For a while, I’ve had an idea to illustrate scenes of days off whilst suffering with symptoms of invisible illness. I personally have spent the last two years out of employment as I have not been able to physically or mentally partake in any work. To a lot of people, this situation seems ideal, but it is far from that.
When you can’t socialise with people, get a change of scenery or even partake in activities within your own home, it is frustrating, mundane and does drive you crazy. I want people who think that this is good to have a glimpse of what it is like; seeing the same things over and over again.
I remember researching “Boring Postcards” by Martin Parr during my BA in Photography and this collection stuck with me when thinking about this series of images.
This book is a collection of simply boring postcards, but together they provide an interesting insight into post war British culture, including architecture, fashion and identity. The scenes within these postcards are mundane and contradictory to what postcards are traditionally used for. Postcards are used to send to loved ones as a momentum of their destination. A majority of the postcards within this book are deemed too dull to make it to that status.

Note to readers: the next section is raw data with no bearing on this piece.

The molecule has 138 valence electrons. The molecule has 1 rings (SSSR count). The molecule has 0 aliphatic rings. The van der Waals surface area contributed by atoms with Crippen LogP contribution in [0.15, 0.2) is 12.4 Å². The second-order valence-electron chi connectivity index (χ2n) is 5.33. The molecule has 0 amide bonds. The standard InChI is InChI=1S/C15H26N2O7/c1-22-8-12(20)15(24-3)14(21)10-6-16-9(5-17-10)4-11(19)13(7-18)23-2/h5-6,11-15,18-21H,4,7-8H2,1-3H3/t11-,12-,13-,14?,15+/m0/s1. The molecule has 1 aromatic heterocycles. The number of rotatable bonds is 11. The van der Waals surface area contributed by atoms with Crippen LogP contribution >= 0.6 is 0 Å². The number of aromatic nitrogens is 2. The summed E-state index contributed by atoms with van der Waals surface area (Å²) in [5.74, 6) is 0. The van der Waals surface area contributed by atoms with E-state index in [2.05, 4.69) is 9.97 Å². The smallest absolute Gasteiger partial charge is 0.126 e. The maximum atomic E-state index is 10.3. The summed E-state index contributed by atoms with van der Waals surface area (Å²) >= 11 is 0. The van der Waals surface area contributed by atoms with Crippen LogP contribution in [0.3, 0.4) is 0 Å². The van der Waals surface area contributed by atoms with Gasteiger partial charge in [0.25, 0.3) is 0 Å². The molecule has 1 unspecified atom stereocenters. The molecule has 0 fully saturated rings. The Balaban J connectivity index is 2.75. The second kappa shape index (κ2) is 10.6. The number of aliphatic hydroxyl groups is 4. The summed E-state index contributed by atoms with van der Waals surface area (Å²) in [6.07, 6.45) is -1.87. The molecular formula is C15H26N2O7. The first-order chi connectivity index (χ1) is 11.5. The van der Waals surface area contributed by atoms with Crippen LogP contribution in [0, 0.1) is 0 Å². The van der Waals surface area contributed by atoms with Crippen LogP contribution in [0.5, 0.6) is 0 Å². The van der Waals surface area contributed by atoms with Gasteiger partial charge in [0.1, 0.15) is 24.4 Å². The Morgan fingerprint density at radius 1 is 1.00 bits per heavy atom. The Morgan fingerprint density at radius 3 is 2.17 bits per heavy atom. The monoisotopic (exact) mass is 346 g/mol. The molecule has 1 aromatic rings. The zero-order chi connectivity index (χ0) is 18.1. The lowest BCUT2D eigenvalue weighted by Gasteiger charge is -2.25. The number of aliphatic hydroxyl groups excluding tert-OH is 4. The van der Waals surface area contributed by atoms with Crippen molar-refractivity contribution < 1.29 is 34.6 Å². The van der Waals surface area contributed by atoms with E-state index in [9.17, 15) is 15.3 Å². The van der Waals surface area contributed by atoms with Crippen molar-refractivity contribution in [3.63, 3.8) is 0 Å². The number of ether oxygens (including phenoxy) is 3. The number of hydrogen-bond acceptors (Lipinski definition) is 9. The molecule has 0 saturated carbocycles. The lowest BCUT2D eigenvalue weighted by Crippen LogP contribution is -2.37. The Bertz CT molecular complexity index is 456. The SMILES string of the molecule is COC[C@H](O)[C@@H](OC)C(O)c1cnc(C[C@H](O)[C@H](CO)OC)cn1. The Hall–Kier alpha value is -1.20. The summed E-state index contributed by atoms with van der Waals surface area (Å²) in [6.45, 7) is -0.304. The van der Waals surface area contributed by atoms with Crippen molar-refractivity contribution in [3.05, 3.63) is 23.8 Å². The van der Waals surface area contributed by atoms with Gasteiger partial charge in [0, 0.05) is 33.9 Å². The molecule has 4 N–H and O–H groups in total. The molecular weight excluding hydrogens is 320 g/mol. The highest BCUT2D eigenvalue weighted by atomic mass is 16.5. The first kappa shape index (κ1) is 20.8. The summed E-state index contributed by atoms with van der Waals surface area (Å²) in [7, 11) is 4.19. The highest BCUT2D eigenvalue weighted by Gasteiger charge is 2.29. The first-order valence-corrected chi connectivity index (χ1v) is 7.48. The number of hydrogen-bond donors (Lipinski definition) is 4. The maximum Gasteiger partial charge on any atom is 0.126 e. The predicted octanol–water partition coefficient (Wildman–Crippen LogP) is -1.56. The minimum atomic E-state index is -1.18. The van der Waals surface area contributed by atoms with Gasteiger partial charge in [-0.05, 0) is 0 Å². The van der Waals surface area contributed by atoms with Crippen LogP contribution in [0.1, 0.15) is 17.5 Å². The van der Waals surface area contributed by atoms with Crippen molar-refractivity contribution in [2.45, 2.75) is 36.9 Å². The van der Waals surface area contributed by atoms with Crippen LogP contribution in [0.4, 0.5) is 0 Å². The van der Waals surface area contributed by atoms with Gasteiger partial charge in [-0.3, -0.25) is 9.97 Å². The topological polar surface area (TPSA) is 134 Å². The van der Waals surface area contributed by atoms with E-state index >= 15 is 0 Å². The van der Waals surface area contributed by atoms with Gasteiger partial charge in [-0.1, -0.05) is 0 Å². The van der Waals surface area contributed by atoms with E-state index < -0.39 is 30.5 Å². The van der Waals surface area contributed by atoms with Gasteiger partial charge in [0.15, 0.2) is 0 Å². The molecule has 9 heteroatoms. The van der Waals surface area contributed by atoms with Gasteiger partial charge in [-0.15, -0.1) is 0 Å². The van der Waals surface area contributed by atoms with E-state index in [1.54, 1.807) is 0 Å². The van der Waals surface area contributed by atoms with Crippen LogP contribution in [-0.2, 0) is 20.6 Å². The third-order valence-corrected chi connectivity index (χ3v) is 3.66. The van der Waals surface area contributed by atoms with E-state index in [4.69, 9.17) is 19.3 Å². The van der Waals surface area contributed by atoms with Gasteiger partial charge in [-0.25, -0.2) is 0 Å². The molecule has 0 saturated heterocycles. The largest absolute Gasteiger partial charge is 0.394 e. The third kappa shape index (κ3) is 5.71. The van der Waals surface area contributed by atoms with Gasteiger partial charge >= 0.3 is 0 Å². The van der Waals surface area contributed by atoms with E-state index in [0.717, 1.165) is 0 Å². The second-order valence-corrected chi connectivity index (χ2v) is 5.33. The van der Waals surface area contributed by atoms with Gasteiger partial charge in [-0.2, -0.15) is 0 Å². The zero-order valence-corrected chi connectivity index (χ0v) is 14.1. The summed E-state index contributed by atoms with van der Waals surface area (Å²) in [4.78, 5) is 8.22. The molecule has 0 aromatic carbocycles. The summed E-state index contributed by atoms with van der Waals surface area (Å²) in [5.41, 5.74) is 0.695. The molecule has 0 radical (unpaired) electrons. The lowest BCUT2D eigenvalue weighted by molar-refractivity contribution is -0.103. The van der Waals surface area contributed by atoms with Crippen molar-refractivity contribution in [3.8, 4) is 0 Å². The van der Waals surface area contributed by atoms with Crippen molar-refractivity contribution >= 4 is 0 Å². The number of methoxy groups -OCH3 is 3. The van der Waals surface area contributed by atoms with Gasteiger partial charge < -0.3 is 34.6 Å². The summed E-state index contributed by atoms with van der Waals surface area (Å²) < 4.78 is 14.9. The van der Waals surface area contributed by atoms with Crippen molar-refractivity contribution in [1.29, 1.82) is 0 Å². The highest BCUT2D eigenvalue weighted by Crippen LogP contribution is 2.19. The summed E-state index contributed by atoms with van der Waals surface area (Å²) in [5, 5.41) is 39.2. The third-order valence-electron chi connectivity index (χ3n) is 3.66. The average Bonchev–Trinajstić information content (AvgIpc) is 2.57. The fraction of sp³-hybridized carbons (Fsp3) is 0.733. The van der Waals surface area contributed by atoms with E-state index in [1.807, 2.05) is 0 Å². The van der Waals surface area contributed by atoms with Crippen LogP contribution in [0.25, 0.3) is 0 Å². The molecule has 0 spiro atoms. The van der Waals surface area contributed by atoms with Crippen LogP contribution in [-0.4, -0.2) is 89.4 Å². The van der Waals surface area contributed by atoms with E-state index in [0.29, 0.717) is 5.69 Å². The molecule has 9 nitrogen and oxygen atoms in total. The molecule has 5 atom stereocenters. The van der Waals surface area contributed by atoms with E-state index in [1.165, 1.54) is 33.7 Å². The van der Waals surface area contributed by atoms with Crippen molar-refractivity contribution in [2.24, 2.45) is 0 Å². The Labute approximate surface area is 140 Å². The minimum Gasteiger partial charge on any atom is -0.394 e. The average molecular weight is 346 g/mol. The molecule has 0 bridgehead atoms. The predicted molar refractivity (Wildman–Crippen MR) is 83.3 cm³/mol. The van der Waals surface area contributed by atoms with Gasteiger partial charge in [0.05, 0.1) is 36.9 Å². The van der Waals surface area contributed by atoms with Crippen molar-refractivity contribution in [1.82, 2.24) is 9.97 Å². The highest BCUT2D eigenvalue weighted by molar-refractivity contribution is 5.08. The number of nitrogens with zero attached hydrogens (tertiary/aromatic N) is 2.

This notion fascinated me. As someone who spent their BA degree in photography fascinated with the mundane and everyday that largely goes unnoticed, I now have mental postcards of my own that are worthy of the boring postcard status. When off sick, and there’s nothing visibly wrong with you, it is easy for people to think of your time off as a holiday. So with this in mind, I had the idea to illustrate the scenes from my days off and present them in this manner.
In terms of content, I was also heavily inspired by Stephen Shore’s “American Surafces”, possibly my favourite photo book.
I realised that what I was looking for in the conceptual work and what I was trying to achieve my short-circuiting my own thought process, I really needed to approach in a different way. And some of that was simply at random moments, to put it into 21st century terms, take a screenshot of my field of vision, and thinking “What does it look like?…What does my seeing look like in my field of vision at this moment?”
This notion has always been of interest to me, previously creating film-like stills with photography, but now I can use illustration to do this. I had a pretty concrete idea of what frames I would want to illustrate, and tried to illustrate as many of them as I could from life, without using photo references. Examples include: the ceiling (as you spend a lot of time staring at it), messy bedrooms, inviting desks, closed curtains, watching tv etc.
Illustrating these instead of photographing them adds a new dimension to the affect of illness. Because I am drawing these by hand, my illness affects my skill level as an illustrator. Drawing straight lines is nearly impossible and getting perspective correct is very hard to achieve. Smooth lines are also tricky. But these factors add a distortion and shakiness that is an honest reflection of experiencing “sick days”.